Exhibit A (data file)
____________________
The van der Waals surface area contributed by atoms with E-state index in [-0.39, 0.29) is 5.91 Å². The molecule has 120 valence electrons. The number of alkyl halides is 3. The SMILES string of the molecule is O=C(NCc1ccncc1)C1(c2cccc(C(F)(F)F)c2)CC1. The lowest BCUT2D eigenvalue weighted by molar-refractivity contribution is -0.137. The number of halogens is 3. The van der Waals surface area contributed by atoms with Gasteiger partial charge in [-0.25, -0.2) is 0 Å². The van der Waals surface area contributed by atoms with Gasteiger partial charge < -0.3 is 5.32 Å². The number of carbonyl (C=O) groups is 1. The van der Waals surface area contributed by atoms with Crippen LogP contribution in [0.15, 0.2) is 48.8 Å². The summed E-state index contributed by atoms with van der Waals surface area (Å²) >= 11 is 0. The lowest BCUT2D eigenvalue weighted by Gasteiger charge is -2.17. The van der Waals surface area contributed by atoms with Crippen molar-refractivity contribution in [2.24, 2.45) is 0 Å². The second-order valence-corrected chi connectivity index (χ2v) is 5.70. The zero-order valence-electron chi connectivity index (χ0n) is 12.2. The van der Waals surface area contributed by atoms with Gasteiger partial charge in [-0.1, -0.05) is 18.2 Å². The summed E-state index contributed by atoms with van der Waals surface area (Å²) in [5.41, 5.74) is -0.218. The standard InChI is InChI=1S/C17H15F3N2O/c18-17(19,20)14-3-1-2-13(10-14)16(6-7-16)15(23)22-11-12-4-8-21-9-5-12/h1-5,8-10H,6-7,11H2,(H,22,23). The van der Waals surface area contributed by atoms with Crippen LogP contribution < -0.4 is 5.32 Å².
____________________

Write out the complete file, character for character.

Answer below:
The van der Waals surface area contributed by atoms with E-state index in [-0.39, 0.29) is 5.91 Å². The molecule has 120 valence electrons. The number of alkyl halides is 3. The SMILES string of the molecule is O=C(NCc1ccncc1)C1(c2cccc(C(F)(F)F)c2)CC1. The lowest BCUT2D eigenvalue weighted by molar-refractivity contribution is -0.137. The number of halogens is 3. The van der Waals surface area contributed by atoms with Gasteiger partial charge in [-0.25, -0.2) is 0 Å². The van der Waals surface area contributed by atoms with Gasteiger partial charge < -0.3 is 5.32 Å². The number of carbonyl (C=O) groups is 1. The van der Waals surface area contributed by atoms with Crippen LogP contribution in [0.15, 0.2) is 48.8 Å². The summed E-state index contributed by atoms with van der Waals surface area (Å²) >= 11 is 0. The lowest BCUT2D eigenvalue weighted by Gasteiger charge is -2.17. The van der Waals surface area contributed by atoms with Crippen molar-refractivity contribution in [2.24, 2.45) is 0 Å². The second-order valence-corrected chi connectivity index (χ2v) is 5.70. The zero-order valence-electron chi connectivity index (χ0n) is 12.2. The van der Waals surface area contributed by atoms with Gasteiger partial charge in [-0.1, -0.05) is 18.2 Å². The summed E-state index contributed by atoms with van der Waals surface area (Å²) in [5.41, 5.74) is -0.218. The standard InChI is InChI=1S/C17H15F3N2O/c18-17(19,20)14-3-1-2-13(10-14)16(6-7-16)15(23)22-11-12-4-8-21-9-5-12/h1-5,8-10H,6-7,11H2,(H,22,23). The van der Waals surface area contributed by atoms with Crippen LogP contribution < -0.4 is 5.32 Å².